Yesterday I visited my doctor and am officially boot-free. Wahoo! My foot is healing nicely and my Olympic dreams are alive once again (What should I compete in? Any suggestions? Perhaps the 1 meter dash-for-the-baby-about-to-fall-off-the-bed. I’m good at that). So anyway, my doctor told me what a good patient I have been and she even gave me a hug. This is in stark contrast to my OB-GYN who barely remembers me from one visit to the next. This may be because his practice is located in the birth capital of the world and he probably delivers 100 babies a week, or it could just be that he doesn’t care. I think it’s a bad sign when, as I’m being wheeled down the hall for my C-section, he says (in all seriousness) “So while we’re in there, I’m going to tie your tubes, right?” I had to hold onto the gurney to keep from falling onto the floor in shock. What I wanted to say was: “Hello?? Did you listen to me at all during any of the three separate conversations we had about this when I said no, no and no way?” What I really said was: “Dude, do not tie my tubes. And while we’re clearing things up, please remember that it’s my right leg you’re amputating, not my left.” Sheesh.
I haven’t had the best luck with OB-GYNs actually. I switched to Dr. "While we're in there" from Dr. C who had the bedside manner of a Ginsu Knife commercial. She was always in a big rush -- despite the fact that I consistently waited an hour to see her which may have led me to believe that she had been spending extra time carefully answering her patients’ concerns, but then I’d have been wrong. The last time I saw her, I had a list of questions but couldn’t get a word in before she was out the door with a swift stride and the sentence fragment “four weeks.” It took me several minutes to figure out that she meant “I’ll see you in four weeks” not “you’re four weeks along” which I knew wasn’t right at all.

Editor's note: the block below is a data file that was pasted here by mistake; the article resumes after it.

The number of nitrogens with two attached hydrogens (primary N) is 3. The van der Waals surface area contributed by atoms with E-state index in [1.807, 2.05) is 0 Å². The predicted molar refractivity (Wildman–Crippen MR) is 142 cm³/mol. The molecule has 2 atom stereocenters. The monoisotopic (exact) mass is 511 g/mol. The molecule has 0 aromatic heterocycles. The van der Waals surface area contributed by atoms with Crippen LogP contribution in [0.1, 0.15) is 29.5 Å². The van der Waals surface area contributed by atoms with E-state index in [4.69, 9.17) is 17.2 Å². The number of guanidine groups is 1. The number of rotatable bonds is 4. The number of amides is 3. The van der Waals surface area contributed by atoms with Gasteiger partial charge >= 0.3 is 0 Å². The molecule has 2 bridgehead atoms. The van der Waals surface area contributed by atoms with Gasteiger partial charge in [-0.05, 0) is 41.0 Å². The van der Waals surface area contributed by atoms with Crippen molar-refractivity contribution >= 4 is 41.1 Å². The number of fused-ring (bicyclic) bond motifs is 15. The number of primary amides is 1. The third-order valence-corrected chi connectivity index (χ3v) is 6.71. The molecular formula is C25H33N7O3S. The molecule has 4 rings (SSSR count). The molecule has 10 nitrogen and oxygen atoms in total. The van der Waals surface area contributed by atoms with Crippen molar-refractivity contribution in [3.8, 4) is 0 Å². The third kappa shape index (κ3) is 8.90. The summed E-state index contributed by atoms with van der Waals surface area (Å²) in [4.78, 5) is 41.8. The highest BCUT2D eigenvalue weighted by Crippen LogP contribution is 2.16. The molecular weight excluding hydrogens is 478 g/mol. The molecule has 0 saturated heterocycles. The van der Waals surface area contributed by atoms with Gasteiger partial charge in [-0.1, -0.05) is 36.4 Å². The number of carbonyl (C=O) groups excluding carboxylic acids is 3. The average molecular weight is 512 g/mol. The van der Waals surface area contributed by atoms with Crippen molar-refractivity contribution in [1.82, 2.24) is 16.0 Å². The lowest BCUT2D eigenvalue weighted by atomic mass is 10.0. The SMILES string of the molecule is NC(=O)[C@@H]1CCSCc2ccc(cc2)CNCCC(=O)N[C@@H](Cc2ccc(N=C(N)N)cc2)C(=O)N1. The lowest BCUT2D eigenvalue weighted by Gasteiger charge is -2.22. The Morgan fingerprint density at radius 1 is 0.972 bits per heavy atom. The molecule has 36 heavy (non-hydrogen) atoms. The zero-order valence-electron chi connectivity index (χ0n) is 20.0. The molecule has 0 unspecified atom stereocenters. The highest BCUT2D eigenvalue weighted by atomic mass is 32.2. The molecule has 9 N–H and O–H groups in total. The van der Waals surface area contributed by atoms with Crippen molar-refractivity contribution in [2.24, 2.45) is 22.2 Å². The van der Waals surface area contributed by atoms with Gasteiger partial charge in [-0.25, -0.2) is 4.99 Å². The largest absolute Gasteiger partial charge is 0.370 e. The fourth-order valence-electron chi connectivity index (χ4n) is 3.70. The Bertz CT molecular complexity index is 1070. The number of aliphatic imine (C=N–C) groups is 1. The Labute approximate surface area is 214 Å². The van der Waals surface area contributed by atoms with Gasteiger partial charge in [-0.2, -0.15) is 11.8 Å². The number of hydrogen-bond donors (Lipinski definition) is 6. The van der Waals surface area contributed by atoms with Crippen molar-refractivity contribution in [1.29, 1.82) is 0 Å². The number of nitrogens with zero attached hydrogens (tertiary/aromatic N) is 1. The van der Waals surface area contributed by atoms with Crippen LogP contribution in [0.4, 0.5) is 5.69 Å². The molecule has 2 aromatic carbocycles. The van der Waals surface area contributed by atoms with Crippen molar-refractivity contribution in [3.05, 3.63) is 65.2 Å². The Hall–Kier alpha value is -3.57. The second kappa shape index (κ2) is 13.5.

Before that was Dr. B who belonged to the local consortium of OB-GYNs who run their practice like a carwash. That is if it’s the kind of carwash where they deliver babies instead of wash cars. They were a business first and a group of doctors second. It was all about getting people in and out. They probably hated the fact that babies take 9 whole months to incubate because it limited their productivity. Also at the Jiffy OB’s, I never knew who was going to be on call. It could be the one nice doctor I liked, or it could be the loud boorish one who told me giving birth is almost exactly like having a bowel-movement, or it could be the nervous teenage doctor with the shaky hands who, if pressed, was likely to break down and scream “But Miss Scah-let, I don’t know nothin’ about birthin’ babies!” So when I discovered one day that the reason I always waited forever (along with a mob of other people) at the office was because they triple booked their appointments, I never went back. And sadly, they never missed me.
It all started with my first OB-GYN who delivered Ethan. Dr. A was a fine doctor who even sat and watched a football game with my husband through much of my labor (I’m sure if you asked Ken, he could tell you the teams and the final score). I would have stuck with Dr. A for all of my kids except for the fact that he had the nerve to suffer a mid-life crisis, buy a red Ferrari, have an affair with his nurse, lose his medical license and commit suicide in the desert of Southern Utah. None of this was my fault, by the way. I have always been a good patient. I know this because my foot doctor told me so.
Speaking of doctors, I mentioned yesterday that I’m reading a book about The Portrait of Dr. Gachet by Vincent Van Gogh. One reason why the painting has always been so valuable is that Vincent painted it just a few weeks before he killed himself. Dr. Gachet was Vincent’s last desperate attempt to find sanity. But the irony was that Dr. Gachet could do nothing for Vincent and likely suffered from serious “melancholy” of his own. Vincent wrote in a letter to his brother “I think we must not count on Dr. Gachet at all. First of all he is sicker than I am, I think, or shall we say just as much, so that’s that. Now when one blind man leads another blind man, don’t they both fall into the ditch?” Haven’t we all known cases of doctors who need a dose of their own medicine or psychologists who are blind to their own neurosis? Physicians heal thyselves.